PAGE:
I once became obsessed with following the Shibuya River as far as I could through central Tokyo. It’s hard to explain the fascination, as the river is merely a concrete channel — little more than an ugly drain — and is mostly built over. But that was the key to my interest: The idea that there was an almost-secret river flowing through and under this most urban of Japanese cityscapes. I wanted to explore it.

The waterway probably gave the area — now the youth mecca of the metropolis — its name. The phrase commonly used to describe it in the olden days — “shibu-iro no kawa (iron-ore-colored river)” — combines with the character for valley (“ya”) and results in Shibuya.

Anyone who knows the route of the river will know that it flows under the mighty edifice of Shibuya Station — and it was there where my quest was thwarted. I balked at the idea of disappearing alone into the Tokyo underworld. With my video camera I went a little way in, finding on the broadening river banks signs of subterranean human life: mainly beer cans and the wrappings of food snacks. Very quickly the light disappeared — and there were rats. I’d seen them even in daylight around the famous statue of the loyal dog Hachiko outside the station, and if they weren’t scared of running around in daylight above ground, how much more confident would they be in their home, their nerve center?

Rats — both the black and brown varieties — have long been a problem in Tokyo. Growing numbers have been reported of late and the health implications are obvious. Best to go away and come back better prepared, with lights and protective clothing, I told myself.

Now I’ve read — and at first this seemed like something out of a horror novel — that scientists at Tokai University in Tokyo have bred “genius rats.”

Tetsu Watanabe and his team at Tokai’s public health department have been working on a rat-breeding project for more than 30 years. The animals were given a cleverness test, and those that passed it were allowed to breed.

Eventually — after breeding 95 generations of selectively brainy rodents — the researchers have created a line of super-smart rats.

The test goes like this.

Rats were given a mild electric shock. The researchers installed a lever in the rat cage which, if pressed once every 30 seconds, prevents the electric shock. After a training period each day, most rats still didn’t learn to press the lever — but some did, and these ones were allowed to breed.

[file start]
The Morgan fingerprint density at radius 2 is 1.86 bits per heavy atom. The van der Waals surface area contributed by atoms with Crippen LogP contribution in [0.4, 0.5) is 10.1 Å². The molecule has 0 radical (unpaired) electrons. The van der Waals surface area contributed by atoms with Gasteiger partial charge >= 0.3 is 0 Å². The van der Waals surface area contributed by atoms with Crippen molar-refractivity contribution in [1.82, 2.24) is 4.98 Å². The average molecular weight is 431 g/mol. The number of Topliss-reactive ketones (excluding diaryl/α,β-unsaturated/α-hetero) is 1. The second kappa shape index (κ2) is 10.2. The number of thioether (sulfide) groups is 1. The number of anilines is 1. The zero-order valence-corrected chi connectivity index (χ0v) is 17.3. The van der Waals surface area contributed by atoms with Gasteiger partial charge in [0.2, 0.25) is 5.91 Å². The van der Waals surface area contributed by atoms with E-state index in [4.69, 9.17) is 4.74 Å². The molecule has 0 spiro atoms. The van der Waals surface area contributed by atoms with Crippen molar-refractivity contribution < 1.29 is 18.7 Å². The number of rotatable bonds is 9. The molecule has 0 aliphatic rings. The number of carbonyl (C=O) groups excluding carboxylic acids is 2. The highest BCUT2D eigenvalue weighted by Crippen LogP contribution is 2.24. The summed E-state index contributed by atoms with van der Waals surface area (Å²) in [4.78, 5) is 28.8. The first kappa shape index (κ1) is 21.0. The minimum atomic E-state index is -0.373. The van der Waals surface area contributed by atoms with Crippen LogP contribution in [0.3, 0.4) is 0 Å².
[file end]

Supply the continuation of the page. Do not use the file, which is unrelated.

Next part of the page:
To avoid getting an electric shock, a rat has to press the lever regularly throughout the 30-minute testing periods when the cage becomes “live.” An average rat usually fails to press the lever for 80 percent of the time the cage is live, but the genius rats only fail a handful of times on average.

The higher intelligence of these individuals is apparently tranferable to other skills, say the researchers: The smart-bred rats are also better at memory tests that require them to swim to reach a goal.

No, the scientists at Tokai aren’t breeding genius rats with some sort of evil biowarfare plan in mind. One reason they are doing it is to help in the testing of chemicals used in agriculture.

There are fears that such chemicals can have adverse effects on intelligence, so health officials need ways to monitor and test any potential risk. If they use normal rats, as is usually the case in testing labs, then they need hundreds of animals to produce meaningful results, because rats vary so widely in intelligence. If they instead use the line of genius rats, far fewer animals need be tested to see if the chemicals are affecting intelligence.

Since the line of genius rats has been found to breed true (meaning smart rats beget smart rats), the effects of chemicals on the fetus and offspring of the rats can also be tested.

Let’s put aside the controversial issues of how many chemicals should be used in food production and the ethics of animal testing. What I’m interested in is whether the highly complex environment in Shibuya has itself been selecting for genius rats.

The rodents don’t just live in the sewers under Shibuya. They live in high-rise buildings. They cross the streets by running along power lines. They climb up apartment blocks in elevator shafts. The brown rats more common at street level compete with the black rats that colonize the elevated parts of the city. Both species of rat compete with the even more intelligent jungle crows that are the other main pest in urban Japan.

Complex environments are known to stimulate development, and are perhaps key in the evolution of intelligence. How is natural selection working on these animals in extreme urban environments?

I wonder how a wild-caught Shibuya River rat would compare in intelligence tests with Watanabe’s genius lab rats?

I never did return to explore subterranean Tokyo. I’d still love to do it, and to document the wildlife living and evolving beneath the city. If anyone from NHK or another broadcaster is reading this and wants to help explore, contact me via Twitter. I doubt we’ll find Godzilla under Tokyo, but I bet we’d find some interesting, if gruesome surprises.

Follow Rowan Hooper on Twitter at twitter.com/rowanns. The second volume of Natural Selections columns translated into Japanese is published by Shinchosha at ¥1,500. The title is “Hito wa Ima mo Shinka Shiteru (The Evolving Human).”

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